“Realtors started steering white folks into certain neighborhoods, Black folks into others - steering Black folks away from certain neighborhoods,” says Dr. Allison Plyer, Chief Demographer at the NOLA Data Center.
“They were doing it so that they would put the fear in white individuals, says Johnson. “So now we can jump to the suburbs where all of the support was coming from the federal government to build FHA and the VA suburban homes.”
While whiter suburban families benefited from VA and FHA loans, The Treasury Department says there is evidence to show the FHA rarely insured loans to low-income, urban neighborhoods where most Black Americans lived in the 1930s. Left in the city’s urban core, Black families were sold the homes left behind by white families but at a more expensive rate, under less desirable terms. With a limited ability to get capital funding and low-wage jobs, we began to see the impact of white flight.
“Okay, now, here's some homes for you. What are we going to do? Charge you higher interest rates, or we're going to allow you to buy it on contract. If you miss one payment, we're going to take the house from you,” says Johnson.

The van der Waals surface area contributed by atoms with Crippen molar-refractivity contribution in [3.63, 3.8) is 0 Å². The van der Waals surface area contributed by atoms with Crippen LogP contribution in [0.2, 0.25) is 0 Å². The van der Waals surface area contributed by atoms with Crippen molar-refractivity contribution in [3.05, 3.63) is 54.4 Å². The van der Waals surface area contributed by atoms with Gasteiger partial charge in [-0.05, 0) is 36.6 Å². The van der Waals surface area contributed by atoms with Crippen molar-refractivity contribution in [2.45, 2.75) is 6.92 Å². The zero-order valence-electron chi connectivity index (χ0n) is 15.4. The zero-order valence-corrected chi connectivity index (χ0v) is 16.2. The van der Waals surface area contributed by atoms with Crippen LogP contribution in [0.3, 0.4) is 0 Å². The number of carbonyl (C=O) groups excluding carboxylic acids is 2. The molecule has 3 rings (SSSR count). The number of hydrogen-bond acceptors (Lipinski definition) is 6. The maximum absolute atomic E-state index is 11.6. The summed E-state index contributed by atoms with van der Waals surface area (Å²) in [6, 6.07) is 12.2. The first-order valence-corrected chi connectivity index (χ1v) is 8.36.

Singleton says the people who purchased the homes simply didn’t have the jobs.
“I just think the people did not have the money or resources in terms of the jobs that they had and what the payment was with them moving in,” says Singleton. You can also see the deterioration to some extent on the properties. They just weren't kept up to the level they had been before.”
When the Black residents were steered to different parts of the community, it wasn’t always in the most desirable areas. One of those areas built specifically for low-income Black families left them, literally, fighting for their lives. In our next episode of Follow the Line, we explore how Gordon Plaza residents landed on the Agriculture Street Landfill and why they’re still fighting to get off it almost 30 years later.
We will continue to follow this issue through our series “Follow the Line” be sure to follow Charisse Gibson on Facebook at Charisse Gibson TV, Twitter at @OkayCharisse and Instagram at @CharisseGibsonWWLTV for updates on this series.